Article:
by Sherry Lipp
It’s a simple premise: an ordinary man imagines himself to be extraordinary by daydreaming throughout the day. James Thurber’s short story The Secret Life of Walter Mitty took up only a couple pages of the New Yorker back in 1939. It’s easy to see why such a simple story would have enough appeal to be retold and reimagined by modern filmmakers. The character of Mitty is quite relatable. Who hasn’t imagined their life as something other than it really is? There are so many possibilities with the adventures Mitty imagines himself engaging in. What is unfortunately hard to fathom is why the 2013 feature film fails on most levels.
In the original story, Mitty is suffering through a rather mundane day, accompanying his demanding wife on a shopping trip and to the beauty parlor. Bored, Mitty is cued into extravagant daydreams by his various encounters throughout the day. He imagines himself as a dashing war hero or an accomplished surgeon. The commonality of his daydreams is that he imagines himself to be unique – he is the only one who can complete his mission or save the patient. Uniqueness is something that is missing from his own life. Mitty does not feel as though he is one-of-a-kind. That essence is missing from the 2013 theatrical remake (the previous theatrical version is from 1947, starring Danny Kaye) featuring Ben Stiller as the titular character. Stiller also directed.
In this version, Mitty’s dissatisfaction with his life is entirely of his own making, and we really don’t know much about it. According to his more free-spirited sister (Kathryn Hahn) and his mom (Shirley MacLaine), Walter has always been prone to “zoning out.” Okay, that’s fine, but this movie doesn’t explore the idea that Mitty’s daydreams have held him back in life. We are just supposed to accept that this is the way he is. In fact, Mitty has a pretty cool job. He is the Negative Assets Manager for Life magazine. If that job title doesn’t exactly jump out at you, it’s because it’s a somewhat outdated position – Mitty manages the physical film negatives sent in by photographers to be printed in the magazine.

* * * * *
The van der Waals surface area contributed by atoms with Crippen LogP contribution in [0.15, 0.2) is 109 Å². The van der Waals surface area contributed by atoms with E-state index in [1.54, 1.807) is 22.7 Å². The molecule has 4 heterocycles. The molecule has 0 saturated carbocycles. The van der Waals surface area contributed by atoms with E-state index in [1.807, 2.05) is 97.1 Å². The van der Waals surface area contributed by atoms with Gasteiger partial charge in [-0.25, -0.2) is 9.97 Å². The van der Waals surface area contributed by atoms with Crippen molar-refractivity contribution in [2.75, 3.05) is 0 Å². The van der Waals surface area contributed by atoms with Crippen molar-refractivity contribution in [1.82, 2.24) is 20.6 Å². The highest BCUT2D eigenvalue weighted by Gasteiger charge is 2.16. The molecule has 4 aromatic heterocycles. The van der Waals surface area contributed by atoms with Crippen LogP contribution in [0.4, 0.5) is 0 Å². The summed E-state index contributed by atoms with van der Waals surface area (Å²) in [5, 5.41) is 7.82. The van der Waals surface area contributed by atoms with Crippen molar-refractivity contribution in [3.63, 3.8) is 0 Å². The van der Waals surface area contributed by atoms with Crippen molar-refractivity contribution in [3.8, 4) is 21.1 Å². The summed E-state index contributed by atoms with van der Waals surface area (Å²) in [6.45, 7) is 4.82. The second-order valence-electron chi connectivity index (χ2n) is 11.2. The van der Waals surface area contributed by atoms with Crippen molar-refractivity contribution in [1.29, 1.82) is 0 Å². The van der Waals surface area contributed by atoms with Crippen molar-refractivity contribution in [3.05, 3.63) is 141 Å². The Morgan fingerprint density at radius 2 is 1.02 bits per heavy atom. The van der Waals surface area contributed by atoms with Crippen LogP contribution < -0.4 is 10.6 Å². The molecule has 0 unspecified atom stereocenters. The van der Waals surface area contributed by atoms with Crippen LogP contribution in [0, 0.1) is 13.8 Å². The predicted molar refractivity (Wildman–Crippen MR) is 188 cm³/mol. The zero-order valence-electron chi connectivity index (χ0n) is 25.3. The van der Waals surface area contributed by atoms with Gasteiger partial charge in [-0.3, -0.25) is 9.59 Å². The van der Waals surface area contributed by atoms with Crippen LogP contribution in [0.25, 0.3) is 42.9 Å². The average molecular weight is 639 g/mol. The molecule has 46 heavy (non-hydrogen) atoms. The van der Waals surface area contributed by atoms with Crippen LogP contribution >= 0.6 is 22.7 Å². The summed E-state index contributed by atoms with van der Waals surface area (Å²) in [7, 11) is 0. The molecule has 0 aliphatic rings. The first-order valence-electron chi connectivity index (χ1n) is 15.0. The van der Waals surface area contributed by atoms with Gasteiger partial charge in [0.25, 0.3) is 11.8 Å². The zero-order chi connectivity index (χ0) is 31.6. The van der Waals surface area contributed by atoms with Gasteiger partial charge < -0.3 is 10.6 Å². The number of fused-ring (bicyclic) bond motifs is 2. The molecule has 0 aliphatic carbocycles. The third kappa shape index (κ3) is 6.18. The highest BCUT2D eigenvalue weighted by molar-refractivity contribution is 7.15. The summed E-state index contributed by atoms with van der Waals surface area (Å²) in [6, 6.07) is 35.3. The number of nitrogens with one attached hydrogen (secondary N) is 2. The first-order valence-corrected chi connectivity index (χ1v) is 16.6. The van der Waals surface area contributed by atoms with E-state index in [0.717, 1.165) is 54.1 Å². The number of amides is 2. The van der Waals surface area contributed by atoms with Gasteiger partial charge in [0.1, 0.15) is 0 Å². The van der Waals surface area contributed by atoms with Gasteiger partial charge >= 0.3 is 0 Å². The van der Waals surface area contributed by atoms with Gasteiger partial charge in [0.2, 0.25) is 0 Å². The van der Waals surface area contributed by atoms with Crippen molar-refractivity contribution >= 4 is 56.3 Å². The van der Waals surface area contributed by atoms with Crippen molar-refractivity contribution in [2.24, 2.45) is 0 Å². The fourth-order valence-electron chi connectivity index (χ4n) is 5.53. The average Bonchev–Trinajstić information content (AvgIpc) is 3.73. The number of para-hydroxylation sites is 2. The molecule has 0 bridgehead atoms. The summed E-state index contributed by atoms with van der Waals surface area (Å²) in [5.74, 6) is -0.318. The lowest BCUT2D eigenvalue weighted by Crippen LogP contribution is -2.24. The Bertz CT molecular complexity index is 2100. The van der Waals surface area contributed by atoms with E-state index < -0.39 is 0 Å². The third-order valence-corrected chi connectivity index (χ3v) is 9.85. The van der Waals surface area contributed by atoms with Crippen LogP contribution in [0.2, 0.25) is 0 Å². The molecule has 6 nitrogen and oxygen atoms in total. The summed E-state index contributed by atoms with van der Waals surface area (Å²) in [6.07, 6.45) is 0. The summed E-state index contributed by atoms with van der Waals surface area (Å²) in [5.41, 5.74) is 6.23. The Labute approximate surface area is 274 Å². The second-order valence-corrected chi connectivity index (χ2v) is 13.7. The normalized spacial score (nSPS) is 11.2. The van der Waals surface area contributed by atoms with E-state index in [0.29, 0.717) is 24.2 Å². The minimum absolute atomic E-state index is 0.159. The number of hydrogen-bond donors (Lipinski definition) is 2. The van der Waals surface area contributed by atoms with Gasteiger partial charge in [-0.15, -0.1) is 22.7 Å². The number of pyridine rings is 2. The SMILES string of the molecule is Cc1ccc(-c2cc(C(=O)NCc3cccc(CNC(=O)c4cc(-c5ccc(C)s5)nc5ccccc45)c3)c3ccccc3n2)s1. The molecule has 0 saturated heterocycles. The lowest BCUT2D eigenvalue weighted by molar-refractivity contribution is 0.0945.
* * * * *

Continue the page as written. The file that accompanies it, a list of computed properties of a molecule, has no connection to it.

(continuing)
This could have been a great opportunity to explore the takeover of digital media at the expense of long-running institutions like Life magazine, but that issue is kept firmly in the background. We learn right away that Life is soon to be transitioned to an online only format (something that happened over 10 years ago in real life) and massive downsizing at the office is imminent, something Mitty doesn’t seem all that worried about. What Mitty is concerned about is hooking up with co-worker Cheryl (Kristen Wiig), but only via eHarmony because he is too shy to take a more direct approach.
If this doesn’t sound anything like Thurber’s original short story it’s because it isn’t, and it only departs further as the film goes along. Lo and behold, Mitty is presented with an actual quest. He must locate a missing film negative for the final cover. To do this he must track down Sean O’Connell (Sean Penn), a photographer who still uses real film, to see if he has it. So where do Mitty’s daydreams fit into all of this? The truth is, they don’t. They are just kind of there. They don’t add any poignancy to the story or do anything to establish more about the character.
While the 1939 Mitty’s daydreams were extravagant, they were not outside the realm of possibility. What the original Mitty wanted was to be extraordinary. He wanted to matter. The 2013 Mitty wants to be a superhero. His daydreams are so preposterous, at times they go beyond anything remotely plausible. This Mitty can fall great distances and bash through buildings as if he were The Hulk. And then there are the more ordinary ones where he simply stands up for himself to his douchebag new boss (Adam Scott).
As daydreams blend into reality and Mitty does start to actually lead an extraordinary life, none of it rings true. What are we supposed to feel for Mitty? He has a lot going for him already. He was in a managerial position at a huge publication, living in New York City – yes his job is probably ending, but he never expresses any fear that he won’t find another one, so he will presumably move on. He also has no family to support. His life is his own. His biggest problem is that he never takes advantage of his freedom. It’s easy to relate to the original Mitty who is stuck in the rut of an average middle-class life. It’s harder to root to this Mitty, who has a lot going for him, but simply chooses not to enjoy his life.
Compounding all this, the film moves along at an agonizing slow pace that feels like it’s never going to go anywhere. The love story between Mitty and Cheryl is more obligatory than heart-warming. We never have any reason to care if these two end up together. As the story moves along it becomes too preposterous to believe, making it hard to care about anything by the end. Overall, I chalk up The Secret Life of Walter Mitty to a big disappointment.
The Blu-ray itself is far from a disappointment, with an outstanding 1080p transfer that makes the most of all the Icelandic scenery on display. Even better is the DTS-HD Master Audio 7.1 surround sound, which bombards listeners during the more action-oriented scenes. Special features are a little lacking, but there are lots of deleted and extended scenes, along with over a half-hour of short “making of” featurettes.
Images: 20th Century Fox